Furthermore, the debate format of its nature limits what even a Craig or a Lennox can accomplish within its parameters. Craig in particular has honed a certain style of minimalism that serves him well for his purposes. Is it one way to go about making a case for Christianity? Yes. Is it the best way? In my judgment, no. The case for Christianity is best appreciated when it is given time to open and ripen and be savored to its fullest. It is best served in written form, in long-form dialogues, and in lecture series with small groups who have lots of time to ask thoughtful questions. It is not best served in choppy, 15-minute segments wherein large, vital chunks of the testaments old and new are “conceded for the sake of the argument.”
Lie #6: Apologetics must always come before gospel preaching.
This lie springs from the truth that one must always know one’s audience, and an audience predisposed to be skeptical may tune out of yet another gospel presentation. It is true that a good conversation should be naturally guided by the interests, inclinations and curiosity level of the person you’re talking with. But, by the same token, why should we assume that the people we encounter are not curious or hungry for the gospel? Why should we assume that they will even be particularly interested in a rapid-fire round of apologetic case-making? Maybe they’d be more interested to hear that there might be a God who loves them. Maybe they’d be more interested to hear whether they can ever be forgiven for their sins.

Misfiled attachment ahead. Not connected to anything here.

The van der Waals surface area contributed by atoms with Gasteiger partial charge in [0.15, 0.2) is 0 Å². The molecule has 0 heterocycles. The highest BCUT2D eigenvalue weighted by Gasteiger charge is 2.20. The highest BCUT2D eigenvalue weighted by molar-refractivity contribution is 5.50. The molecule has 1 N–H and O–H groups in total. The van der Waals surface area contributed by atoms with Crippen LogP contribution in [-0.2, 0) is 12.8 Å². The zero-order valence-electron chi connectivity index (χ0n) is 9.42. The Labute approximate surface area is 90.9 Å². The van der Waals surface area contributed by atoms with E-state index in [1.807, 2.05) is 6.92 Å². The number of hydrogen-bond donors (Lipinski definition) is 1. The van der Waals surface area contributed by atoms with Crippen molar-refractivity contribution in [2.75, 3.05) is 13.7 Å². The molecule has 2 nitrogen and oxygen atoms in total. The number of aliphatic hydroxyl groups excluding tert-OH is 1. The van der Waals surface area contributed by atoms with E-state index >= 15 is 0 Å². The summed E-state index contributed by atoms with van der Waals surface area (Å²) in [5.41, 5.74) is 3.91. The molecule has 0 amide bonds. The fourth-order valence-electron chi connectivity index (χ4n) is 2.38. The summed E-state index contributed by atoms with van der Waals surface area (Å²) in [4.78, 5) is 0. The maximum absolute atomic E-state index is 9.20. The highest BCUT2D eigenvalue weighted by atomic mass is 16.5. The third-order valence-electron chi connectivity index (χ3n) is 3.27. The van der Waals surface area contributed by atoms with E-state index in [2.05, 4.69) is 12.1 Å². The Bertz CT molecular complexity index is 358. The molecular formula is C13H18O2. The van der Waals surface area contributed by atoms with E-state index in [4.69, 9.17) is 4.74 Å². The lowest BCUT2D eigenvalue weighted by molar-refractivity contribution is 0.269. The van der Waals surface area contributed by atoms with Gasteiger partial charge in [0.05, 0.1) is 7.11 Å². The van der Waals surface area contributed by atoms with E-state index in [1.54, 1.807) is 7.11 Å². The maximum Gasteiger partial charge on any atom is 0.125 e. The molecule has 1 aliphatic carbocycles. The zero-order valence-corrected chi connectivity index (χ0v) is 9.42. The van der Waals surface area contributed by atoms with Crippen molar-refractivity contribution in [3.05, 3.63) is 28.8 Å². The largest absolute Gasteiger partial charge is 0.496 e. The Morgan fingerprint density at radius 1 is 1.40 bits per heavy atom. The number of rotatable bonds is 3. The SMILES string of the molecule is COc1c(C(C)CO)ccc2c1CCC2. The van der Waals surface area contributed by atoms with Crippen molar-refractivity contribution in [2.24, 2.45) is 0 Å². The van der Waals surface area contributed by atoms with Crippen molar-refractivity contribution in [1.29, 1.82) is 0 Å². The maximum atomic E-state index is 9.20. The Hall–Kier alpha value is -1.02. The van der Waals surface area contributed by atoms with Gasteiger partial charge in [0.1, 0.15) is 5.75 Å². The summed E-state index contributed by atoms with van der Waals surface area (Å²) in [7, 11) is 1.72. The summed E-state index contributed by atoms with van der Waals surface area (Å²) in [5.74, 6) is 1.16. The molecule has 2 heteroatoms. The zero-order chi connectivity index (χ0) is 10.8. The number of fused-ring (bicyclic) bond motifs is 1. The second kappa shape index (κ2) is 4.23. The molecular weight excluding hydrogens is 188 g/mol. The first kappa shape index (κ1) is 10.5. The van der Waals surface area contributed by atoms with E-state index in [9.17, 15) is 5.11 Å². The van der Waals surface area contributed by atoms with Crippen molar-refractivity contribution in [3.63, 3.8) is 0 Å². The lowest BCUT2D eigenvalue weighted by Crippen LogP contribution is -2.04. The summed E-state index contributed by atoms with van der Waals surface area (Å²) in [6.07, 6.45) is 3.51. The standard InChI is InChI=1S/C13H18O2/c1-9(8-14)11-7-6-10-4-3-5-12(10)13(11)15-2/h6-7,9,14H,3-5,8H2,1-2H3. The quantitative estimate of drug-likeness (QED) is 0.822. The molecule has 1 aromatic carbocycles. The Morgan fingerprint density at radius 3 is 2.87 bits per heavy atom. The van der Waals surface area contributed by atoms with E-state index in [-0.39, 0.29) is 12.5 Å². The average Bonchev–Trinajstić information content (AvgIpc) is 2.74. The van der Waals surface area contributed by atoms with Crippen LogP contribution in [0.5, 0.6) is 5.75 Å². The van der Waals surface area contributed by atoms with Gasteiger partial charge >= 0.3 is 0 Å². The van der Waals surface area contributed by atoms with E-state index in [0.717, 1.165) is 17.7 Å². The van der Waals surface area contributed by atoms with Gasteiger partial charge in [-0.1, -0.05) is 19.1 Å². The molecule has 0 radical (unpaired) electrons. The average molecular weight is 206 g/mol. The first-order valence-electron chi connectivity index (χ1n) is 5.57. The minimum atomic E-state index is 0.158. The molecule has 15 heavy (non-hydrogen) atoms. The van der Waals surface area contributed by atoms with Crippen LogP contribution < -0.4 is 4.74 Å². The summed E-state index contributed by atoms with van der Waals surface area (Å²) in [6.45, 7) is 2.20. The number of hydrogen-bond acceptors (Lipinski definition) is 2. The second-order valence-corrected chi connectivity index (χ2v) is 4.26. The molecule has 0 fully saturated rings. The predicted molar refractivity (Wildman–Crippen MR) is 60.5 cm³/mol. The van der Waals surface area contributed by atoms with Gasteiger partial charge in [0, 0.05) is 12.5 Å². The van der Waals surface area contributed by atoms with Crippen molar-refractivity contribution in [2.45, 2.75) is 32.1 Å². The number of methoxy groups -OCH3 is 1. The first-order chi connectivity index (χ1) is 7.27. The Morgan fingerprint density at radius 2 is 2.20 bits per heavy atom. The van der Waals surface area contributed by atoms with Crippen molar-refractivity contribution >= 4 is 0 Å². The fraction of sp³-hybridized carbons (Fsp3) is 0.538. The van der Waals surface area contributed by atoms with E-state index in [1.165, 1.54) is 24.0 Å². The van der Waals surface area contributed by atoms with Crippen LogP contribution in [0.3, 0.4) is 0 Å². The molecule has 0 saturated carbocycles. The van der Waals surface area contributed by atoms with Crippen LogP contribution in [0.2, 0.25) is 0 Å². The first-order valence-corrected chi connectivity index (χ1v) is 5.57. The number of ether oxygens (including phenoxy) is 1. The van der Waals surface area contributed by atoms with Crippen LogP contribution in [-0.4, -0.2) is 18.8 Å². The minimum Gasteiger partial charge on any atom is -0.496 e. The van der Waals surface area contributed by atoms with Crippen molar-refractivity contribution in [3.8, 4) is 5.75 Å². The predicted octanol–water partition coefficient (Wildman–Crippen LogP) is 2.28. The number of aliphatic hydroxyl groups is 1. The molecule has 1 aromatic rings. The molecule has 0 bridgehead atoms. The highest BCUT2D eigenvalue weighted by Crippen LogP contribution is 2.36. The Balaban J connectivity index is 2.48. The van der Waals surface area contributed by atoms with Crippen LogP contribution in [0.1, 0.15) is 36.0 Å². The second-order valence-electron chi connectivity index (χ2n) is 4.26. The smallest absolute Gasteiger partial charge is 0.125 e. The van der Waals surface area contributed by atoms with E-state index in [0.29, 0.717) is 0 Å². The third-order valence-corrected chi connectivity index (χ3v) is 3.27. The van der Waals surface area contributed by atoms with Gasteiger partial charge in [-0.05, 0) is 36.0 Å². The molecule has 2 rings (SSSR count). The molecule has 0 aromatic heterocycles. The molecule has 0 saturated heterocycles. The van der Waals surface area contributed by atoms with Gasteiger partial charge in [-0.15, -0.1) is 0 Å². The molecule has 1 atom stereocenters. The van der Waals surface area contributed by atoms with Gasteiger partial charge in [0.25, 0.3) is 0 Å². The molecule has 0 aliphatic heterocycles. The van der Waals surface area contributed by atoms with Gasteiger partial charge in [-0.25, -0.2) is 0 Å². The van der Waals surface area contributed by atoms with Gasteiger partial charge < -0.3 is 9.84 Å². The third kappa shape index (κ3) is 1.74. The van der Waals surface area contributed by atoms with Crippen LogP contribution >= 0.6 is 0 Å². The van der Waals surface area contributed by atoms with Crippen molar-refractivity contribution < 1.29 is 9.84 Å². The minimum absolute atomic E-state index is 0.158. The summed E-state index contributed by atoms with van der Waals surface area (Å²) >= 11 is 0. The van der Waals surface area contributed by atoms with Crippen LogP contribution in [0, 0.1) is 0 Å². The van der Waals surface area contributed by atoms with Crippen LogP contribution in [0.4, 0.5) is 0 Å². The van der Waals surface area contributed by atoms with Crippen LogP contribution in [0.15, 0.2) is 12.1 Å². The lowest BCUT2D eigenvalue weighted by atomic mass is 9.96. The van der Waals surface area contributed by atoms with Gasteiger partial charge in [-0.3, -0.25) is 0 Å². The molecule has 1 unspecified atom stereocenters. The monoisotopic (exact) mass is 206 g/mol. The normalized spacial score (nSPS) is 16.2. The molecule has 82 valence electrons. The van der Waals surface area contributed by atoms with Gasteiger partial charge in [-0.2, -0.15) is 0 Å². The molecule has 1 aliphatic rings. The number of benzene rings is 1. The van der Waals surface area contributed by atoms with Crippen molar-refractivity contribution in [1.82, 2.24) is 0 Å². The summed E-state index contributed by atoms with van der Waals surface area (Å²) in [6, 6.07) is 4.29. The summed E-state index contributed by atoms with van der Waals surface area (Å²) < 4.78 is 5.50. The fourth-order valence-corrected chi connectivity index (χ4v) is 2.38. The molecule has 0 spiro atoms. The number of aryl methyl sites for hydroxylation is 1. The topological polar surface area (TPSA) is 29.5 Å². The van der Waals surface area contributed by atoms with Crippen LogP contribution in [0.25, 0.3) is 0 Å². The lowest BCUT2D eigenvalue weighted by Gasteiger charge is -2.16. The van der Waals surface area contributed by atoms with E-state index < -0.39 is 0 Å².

Pluralism is the currency of our age, but Christians must take care that it not make us self-conscious. We have the words of life. We should never be hesitant to speak them.
If you are an aspiring apologist, I hope this is helpful to you, as uncomfortable as some of it might sound. Learn to recognize these pitfalls now, and you will already have a leg up on many working apologists today. You may still never be ready to go out and slay dragons for the kingdom (see Lie #5), but with all the knowledge you’re bursting to share, hopefully you will be better prepared to meet the world with it.